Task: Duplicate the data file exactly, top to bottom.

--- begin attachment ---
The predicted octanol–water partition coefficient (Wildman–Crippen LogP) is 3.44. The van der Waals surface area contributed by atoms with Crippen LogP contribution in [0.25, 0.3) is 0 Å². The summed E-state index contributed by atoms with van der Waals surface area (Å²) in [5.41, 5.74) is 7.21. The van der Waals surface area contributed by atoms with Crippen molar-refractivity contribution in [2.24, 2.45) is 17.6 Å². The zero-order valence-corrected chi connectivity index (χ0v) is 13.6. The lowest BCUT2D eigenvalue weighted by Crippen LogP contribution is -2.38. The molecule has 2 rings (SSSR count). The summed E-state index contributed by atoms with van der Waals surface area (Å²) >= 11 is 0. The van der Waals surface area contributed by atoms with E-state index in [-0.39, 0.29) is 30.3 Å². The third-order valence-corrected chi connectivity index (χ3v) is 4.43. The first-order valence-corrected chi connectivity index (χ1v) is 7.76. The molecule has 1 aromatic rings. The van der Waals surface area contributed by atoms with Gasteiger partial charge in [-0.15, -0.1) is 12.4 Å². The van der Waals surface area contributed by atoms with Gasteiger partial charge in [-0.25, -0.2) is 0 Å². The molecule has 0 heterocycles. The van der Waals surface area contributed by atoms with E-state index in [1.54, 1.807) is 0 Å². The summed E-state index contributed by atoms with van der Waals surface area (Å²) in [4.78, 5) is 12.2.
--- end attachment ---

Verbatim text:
The predicted octanol–water partition coefficient (Wildman–Crippen LogP) is 3.44. The van der Waals surface area contributed by atoms with Crippen LogP contribution in [0.25, 0.3) is 0 Å². The summed E-state index contributed by atoms with van der Waals surface area (Å²) in [5.41, 5.74) is 7.21. The van der Waals surface area contributed by atoms with Crippen molar-refractivity contribution in [2.24, 2.45) is 17.6 Å². The zero-order valence-corrected chi connectivity index (χ0v) is 13.6. The lowest BCUT2D eigenvalue weighted by Crippen LogP contribution is -2.38. The molecule has 2 rings (SSSR count). The summed E-state index contributed by atoms with van der Waals surface area (Å²) >= 11 is 0. The van der Waals surface area contributed by atoms with E-state index in [-0.39, 0.29) is 30.3 Å². The third-order valence-corrected chi connectivity index (χ3v) is 4.43. The first-order valence-corrected chi connectivity index (χ1v) is 7.76. The molecule has 1 aromatic rings. The van der Waals surface area contributed by atoms with Gasteiger partial charge in [-0.15, -0.1) is 12.4 Å². The van der Waals surface area contributed by atoms with Gasteiger partial charge in [-0.25, -0.2) is 0 Å². The molecule has 0 heterocycles. The van der Waals surface area contributed by atoms with E-state index in [1.54, 1.807) is 0 Å². The summed E-state index contributed by atoms with van der Waals surface area (Å²) in [4.78, 5) is 12.2.